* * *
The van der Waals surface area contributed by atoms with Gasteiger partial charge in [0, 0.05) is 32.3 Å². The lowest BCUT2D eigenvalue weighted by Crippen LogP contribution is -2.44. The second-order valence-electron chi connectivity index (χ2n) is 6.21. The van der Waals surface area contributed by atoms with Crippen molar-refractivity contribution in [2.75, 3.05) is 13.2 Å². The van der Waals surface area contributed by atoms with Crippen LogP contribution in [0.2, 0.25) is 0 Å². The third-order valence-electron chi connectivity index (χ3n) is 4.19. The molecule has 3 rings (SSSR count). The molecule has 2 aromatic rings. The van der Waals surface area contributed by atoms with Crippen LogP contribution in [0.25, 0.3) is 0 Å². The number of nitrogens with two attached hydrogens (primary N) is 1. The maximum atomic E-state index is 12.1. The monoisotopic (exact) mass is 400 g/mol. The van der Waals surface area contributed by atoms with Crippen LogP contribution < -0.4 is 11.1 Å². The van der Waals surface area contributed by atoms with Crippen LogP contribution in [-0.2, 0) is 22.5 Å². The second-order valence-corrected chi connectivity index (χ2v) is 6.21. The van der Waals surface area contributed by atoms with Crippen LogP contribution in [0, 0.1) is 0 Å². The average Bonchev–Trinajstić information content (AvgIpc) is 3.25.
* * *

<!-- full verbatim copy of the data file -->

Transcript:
The van der Waals surface area contributed by atoms with Gasteiger partial charge in [0, 0.05) is 32.3 Å². The lowest BCUT2D eigenvalue weighted by Crippen LogP contribution is -2.44. The second-order valence-electron chi connectivity index (χ2n) is 6.21. The van der Waals surface area contributed by atoms with Crippen molar-refractivity contribution in [2.75, 3.05) is 13.2 Å². The van der Waals surface area contributed by atoms with Crippen LogP contribution in [0.2, 0.25) is 0 Å². The third-order valence-electron chi connectivity index (χ3n) is 4.19. The molecule has 3 rings (SSSR count). The molecule has 2 aromatic rings. The van der Waals surface area contributed by atoms with Crippen LogP contribution in [0.25, 0.3) is 0 Å². The number of nitrogens with two attached hydrogens (primary N) is 1. The maximum atomic E-state index is 12.1. The monoisotopic (exact) mass is 400 g/mol. The van der Waals surface area contributed by atoms with Crippen LogP contribution < -0.4 is 11.1 Å². The van der Waals surface area contributed by atoms with Crippen LogP contribution in [-0.2, 0) is 22.5 Å². The second-order valence-corrected chi connectivity index (χ2v) is 6.21. The van der Waals surface area contributed by atoms with Crippen LogP contribution in [0, 0.1) is 0 Å². The average Bonchev–Trinajstić information content (AvgIpc) is 3.25.